Governor Tom Wolf has announced new statewide mitigation efforts to help prevent the spread of COVID-19.
• Wolf said restaurants in areas that currently allow dine-in services will have to reduce from 50 to 25 percent. Outdoor dining remains the same. (indoor dining is currently banned in Allegheny County)
• Alcohol sales will be allowed in on premises with meals only. Cocktails and drinks-to-go will continue.
• Tele-work must be implemented where possibleIndoor gatherings are reduced to 25 people with 250 people for outdoor activities.
• Nightclubs are ordered to cease operations.
Contact tracing shows that three reasons why cases are surging. One is people not wearing masks or social distancing while at a restaurant or bar, people traveling out of state and a lack of “national coordination,” according to Wolf.
He adds that states in the south and southwest that opened up too quickly are now affecting states like Pennsylvania and adds the commonwealth “is paying the price” for the actions of other states.
“We don’t want to become Florida, we don’t want to become Arizona, we don’t want to become Texas,” said Wolf.
“Over the last few weeks, public health reporting and our team’s modeling work have uncovered incontrovertible evidence that the virus is sweeping quickly into the northeast region of the United States from the west and south—where there has been a failure in some states to practice vigilance in masking and social distancing—and that it has already begun its resurgence in Pennsylvania,” said Dr. David Rubin, a general pediatrician and director of PolicyLab at Children’s Hospital of Philadelphia. “We can halt this momentum in its tracks. Governor Wolf’s measures will help stop the continued spread of the virus into Pennsylvania and its surrounding states, which would threaten the reopening of schools and our economy in the coming months.”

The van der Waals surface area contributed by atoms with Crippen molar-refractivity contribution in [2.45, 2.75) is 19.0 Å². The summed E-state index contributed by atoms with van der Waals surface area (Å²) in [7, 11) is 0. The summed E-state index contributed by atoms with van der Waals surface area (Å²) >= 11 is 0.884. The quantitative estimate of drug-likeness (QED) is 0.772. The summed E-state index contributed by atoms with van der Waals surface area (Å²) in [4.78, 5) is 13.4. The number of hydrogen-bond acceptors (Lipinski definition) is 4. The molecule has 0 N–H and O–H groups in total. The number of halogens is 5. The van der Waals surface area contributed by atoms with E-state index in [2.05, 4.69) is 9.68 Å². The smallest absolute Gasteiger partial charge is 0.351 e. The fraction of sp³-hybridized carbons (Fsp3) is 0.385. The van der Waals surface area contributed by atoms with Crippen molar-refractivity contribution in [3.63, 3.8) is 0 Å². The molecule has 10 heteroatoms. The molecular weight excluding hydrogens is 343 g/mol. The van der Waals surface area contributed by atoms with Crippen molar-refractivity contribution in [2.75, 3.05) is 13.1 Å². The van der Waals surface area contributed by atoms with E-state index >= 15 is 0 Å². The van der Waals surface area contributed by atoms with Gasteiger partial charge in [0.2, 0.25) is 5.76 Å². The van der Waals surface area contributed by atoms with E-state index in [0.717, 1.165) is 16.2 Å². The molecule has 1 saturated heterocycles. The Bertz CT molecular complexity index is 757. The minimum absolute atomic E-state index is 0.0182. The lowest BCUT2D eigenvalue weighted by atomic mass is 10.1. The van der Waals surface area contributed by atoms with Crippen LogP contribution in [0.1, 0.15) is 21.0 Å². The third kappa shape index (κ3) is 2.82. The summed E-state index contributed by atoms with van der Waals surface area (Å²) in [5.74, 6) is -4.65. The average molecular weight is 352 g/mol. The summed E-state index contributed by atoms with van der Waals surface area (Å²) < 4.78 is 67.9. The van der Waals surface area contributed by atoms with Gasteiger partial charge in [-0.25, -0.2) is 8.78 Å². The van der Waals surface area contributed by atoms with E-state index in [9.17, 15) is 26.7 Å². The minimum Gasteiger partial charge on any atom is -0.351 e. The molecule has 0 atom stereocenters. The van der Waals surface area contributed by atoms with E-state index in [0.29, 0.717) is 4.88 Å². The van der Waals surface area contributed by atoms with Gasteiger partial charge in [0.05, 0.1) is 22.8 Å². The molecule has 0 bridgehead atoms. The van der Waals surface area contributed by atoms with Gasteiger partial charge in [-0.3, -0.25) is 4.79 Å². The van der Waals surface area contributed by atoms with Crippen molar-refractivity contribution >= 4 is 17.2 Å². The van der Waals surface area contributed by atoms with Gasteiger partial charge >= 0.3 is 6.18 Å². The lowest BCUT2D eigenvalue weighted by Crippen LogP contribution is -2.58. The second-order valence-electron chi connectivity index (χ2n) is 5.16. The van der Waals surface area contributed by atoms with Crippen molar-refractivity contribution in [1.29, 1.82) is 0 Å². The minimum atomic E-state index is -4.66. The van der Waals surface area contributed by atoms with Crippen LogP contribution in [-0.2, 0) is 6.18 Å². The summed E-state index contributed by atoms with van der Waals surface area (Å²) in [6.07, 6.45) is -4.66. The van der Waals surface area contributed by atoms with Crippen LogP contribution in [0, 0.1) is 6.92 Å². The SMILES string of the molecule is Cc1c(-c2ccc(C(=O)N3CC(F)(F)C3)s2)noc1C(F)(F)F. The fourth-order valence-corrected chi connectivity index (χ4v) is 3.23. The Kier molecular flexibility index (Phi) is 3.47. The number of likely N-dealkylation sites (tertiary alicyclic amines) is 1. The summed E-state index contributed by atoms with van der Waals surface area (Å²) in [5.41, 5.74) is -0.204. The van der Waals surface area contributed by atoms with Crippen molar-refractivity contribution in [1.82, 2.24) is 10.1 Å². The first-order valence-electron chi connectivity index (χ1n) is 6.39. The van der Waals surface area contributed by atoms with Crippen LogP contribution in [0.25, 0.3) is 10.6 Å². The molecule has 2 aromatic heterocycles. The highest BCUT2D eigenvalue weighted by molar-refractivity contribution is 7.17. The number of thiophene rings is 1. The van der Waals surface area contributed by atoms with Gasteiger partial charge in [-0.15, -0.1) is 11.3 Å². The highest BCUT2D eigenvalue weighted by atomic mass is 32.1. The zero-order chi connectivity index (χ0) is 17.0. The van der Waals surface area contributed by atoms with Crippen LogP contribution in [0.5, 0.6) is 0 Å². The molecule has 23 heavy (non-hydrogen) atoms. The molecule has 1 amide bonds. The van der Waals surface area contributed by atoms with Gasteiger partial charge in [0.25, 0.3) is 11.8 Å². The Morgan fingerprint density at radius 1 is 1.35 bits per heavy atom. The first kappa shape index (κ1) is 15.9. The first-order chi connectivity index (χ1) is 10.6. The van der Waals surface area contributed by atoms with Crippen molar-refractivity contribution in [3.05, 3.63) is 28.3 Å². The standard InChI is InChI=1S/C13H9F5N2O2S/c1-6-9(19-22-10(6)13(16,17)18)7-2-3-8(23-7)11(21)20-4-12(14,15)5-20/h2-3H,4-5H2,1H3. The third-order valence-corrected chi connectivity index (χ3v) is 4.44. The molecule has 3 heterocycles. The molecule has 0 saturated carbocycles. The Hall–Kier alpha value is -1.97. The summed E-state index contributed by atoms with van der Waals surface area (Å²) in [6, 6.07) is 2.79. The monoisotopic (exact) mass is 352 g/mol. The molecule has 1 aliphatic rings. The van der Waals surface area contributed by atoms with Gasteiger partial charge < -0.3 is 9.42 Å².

Dr. Rubin added that it is critical to act now so that conditions are ideal for students to return to classrooms after Labor Day.
“Make no mistake the time is now for action,” said Dr. Rubin.
PA Health Secretary Dr. Rachel Levine said the "surgical" mitigation efforts will help prevent a large spread of COVID-19 in the future.
The state reported nearly 1,000 new cases on Wednesday with 994.
A large number of the new infections have been reported in Allegheny County and the surrounding area.
Data shows a large number of those being infected are young and have frequented bars or have been out of state.
246 cases were reported on Wednesday in Allegheny County. Deaths in the area also surpassed 200.